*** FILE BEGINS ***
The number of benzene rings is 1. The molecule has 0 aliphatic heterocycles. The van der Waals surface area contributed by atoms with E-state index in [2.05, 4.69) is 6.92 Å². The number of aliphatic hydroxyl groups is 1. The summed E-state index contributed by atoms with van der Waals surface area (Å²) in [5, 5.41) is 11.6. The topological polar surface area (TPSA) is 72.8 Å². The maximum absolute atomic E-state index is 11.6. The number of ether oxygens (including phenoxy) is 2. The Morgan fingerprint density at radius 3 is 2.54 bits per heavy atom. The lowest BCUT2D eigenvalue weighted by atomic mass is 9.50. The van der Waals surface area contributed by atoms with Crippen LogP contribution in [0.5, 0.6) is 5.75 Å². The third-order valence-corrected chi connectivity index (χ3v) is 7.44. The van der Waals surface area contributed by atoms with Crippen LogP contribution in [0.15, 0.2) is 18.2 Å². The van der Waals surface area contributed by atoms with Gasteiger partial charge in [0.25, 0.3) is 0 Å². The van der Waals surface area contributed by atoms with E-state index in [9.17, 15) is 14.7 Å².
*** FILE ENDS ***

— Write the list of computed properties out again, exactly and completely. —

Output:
The number of benzene rings is 1. The molecule has 0 aliphatic heterocycles. The van der Waals surface area contributed by atoms with E-state index in [2.05, 4.69) is 6.92 Å². The number of aliphatic hydroxyl groups is 1. The summed E-state index contributed by atoms with van der Waals surface area (Å²) in [5, 5.41) is 11.6. The topological polar surface area (TPSA) is 72.8 Å². The maximum absolute atomic E-state index is 11.6. The number of ether oxygens (including phenoxy) is 2. The Morgan fingerprint density at radius 3 is 2.54 bits per heavy atom. The lowest BCUT2D eigenvalue weighted by atomic mass is 9.50. The van der Waals surface area contributed by atoms with Crippen LogP contribution in [0.5, 0.6) is 5.75 Å². The third-order valence-corrected chi connectivity index (χ3v) is 7.44. The van der Waals surface area contributed by atoms with Crippen LogP contribution in [0.15, 0.2) is 18.2 Å². The van der Waals surface area contributed by atoms with Gasteiger partial charge in [0.25, 0.3) is 0 Å². The van der Waals surface area contributed by atoms with E-state index in [9.17, 15) is 14.7 Å².